New Income from Ordinary Skills
by Willma Willis Gore
How House Sitting Can Cut Your Vacation Costs
Living Rent Free: Housesitting
On fixed income, but still able and highly mobile, retiree, Joan Johnson, is thriving in a "new" job that brings in extra money and pays about 60% of her living costs.
When she gave up her administrative secretarial position for a large California university, she "hung out her shingle" as a house-sitter for vacationers. In a number of instances, pets (from cats to parrots) were involved on the premises. After a year of fruitful experience, she moved to Arizona to be within call of family needs. Again, she let it be known that she was available for house and pet sitting. She also does meal preparation in their homes for people temporarily disabled. Advertising was mainly through church friends and relatives.
Her house and pet sitting has evolved into a year-round business in Sedona, the affluent community where she now lives, and the money she earns is being put aside for her eventual retirement. Most of her customers are retired and have loved and pampered pets. Joan is affable and outgoing, and the animals seem to sense her compatibility instantly, as do their owners. Word of mouth has booked her for job after job, with one satisfied pet owner recommending her to another.
"Customers vie for my time," she says. "One couple schedules vacations for when I'm available. Some want only house-sitting. All provide a lovely guest room and a well-stocked pantry, asking only that I gather the paper from the driveway in the morning, and be responsible to make the house look 'lived in.'"
With her jobs as a live-in taking so much of her time, Joan soon came to realize that she rarely stayed in her own apartment that was costing her $800 a month. Steadily supplied with "a home away from home," she gave up her apartment, which was a major savings. If she has a couple of days between jobs she stays with friends or relatives who always welcome her as a willing errand runner, part-time cook, or baby sitter.
"I am not a collector of 'things,'" Joan says. "My clothing and my computer fit into my car. My brother provides a locked storage cupboard in his garage for my family albums and books. Why do I need more space?"
Several homes where Joan house-sits or pet-sits are havens for precious artifacts that the owners have collected from travels around the world. "It's great," Joan says. "I get to see and admire these beautiful works of art without having to insure them."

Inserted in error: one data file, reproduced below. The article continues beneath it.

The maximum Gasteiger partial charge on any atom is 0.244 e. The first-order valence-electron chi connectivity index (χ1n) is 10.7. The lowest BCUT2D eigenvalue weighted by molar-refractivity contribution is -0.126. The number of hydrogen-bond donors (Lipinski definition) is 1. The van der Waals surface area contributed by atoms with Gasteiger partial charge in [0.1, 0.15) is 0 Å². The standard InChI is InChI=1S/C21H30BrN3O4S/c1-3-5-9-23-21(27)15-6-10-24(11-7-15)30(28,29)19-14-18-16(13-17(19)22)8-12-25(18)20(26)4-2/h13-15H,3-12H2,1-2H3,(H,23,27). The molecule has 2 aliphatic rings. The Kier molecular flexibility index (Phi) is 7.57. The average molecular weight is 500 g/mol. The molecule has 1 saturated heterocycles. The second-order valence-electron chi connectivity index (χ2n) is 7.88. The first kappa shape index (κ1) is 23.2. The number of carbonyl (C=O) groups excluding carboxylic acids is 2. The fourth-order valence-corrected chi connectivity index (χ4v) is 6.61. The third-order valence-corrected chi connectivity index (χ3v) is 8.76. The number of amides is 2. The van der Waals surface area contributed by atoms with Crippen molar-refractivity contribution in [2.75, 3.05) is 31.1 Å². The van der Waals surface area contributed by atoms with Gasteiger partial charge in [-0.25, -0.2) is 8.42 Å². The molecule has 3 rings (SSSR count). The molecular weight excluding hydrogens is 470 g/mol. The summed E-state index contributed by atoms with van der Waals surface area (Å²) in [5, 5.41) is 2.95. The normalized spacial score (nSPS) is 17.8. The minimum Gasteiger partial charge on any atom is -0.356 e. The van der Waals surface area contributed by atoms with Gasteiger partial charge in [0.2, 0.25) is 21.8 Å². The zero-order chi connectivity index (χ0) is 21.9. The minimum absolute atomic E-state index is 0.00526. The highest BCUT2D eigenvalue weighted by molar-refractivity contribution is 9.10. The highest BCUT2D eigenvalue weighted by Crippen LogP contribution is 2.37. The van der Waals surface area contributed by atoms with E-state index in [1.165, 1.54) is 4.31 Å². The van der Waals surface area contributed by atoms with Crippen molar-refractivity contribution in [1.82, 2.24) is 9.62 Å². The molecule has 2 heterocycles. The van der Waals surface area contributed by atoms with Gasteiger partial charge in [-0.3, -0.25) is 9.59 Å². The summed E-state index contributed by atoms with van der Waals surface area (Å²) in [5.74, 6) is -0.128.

"Pets vary and so do their owners. Some little dogs have personalities that are so loveable I don't want to leave them when the owners return. I've had owners who say, 'You always know what to do,' and leave only their Vet's phone number. On the other hand, there's one customer who leaves eight typewritten pages of instructions for me in caring for her tiny Dachshund. I walk and feed the dogs daily at the regular times designated by their owners."
She cat sits, as well as dog sits. At a recent job where she fed and petted the cats between walking the dogs where she lived at the time, she stepped out on the porch and encountered a large snake in the driveway. "After trying to shoo him away with words, I gave up and tossed my carton of ice tea on him. He seemed to like the cool bath and slithered away. This is desert country, but my visiting snake was not a rattler. I looked first at the end of his tail. Another time, walking Rufus, a terrier mix, a coyote came out of the juniper forest. It was twice as big as Rufus, but I ordered 'Stay' in the most commanding voice I could summon. Rufus froze. The coyote circled him, sniffing, and apparently decided he was not tasty enough or challenging enough for a fight, and disappeared into the trees."
Joan's key ring looks like a jailer's with so many keys to so many owners' homes. Only once did she lock herself out of a home she was sitting. "I also locked my cell phone inside. Slept on their patio lounge that night and walked a half-mile to get help the next morning. The kind strangers who let me use their phone later hired me to house-sit for them!"
Joan charges $30 a day for live-in house or dog-sitting. For feeding, watering and caressing cats twice a day (and because she can do this while she is house sitting elsewhere), she charges $15 a day.
"The wonderful thing about this work is that I'm really my own boss. I not only earn money doing something I love, but also I live in beautiful homes and constantly make new friends among pets and people."
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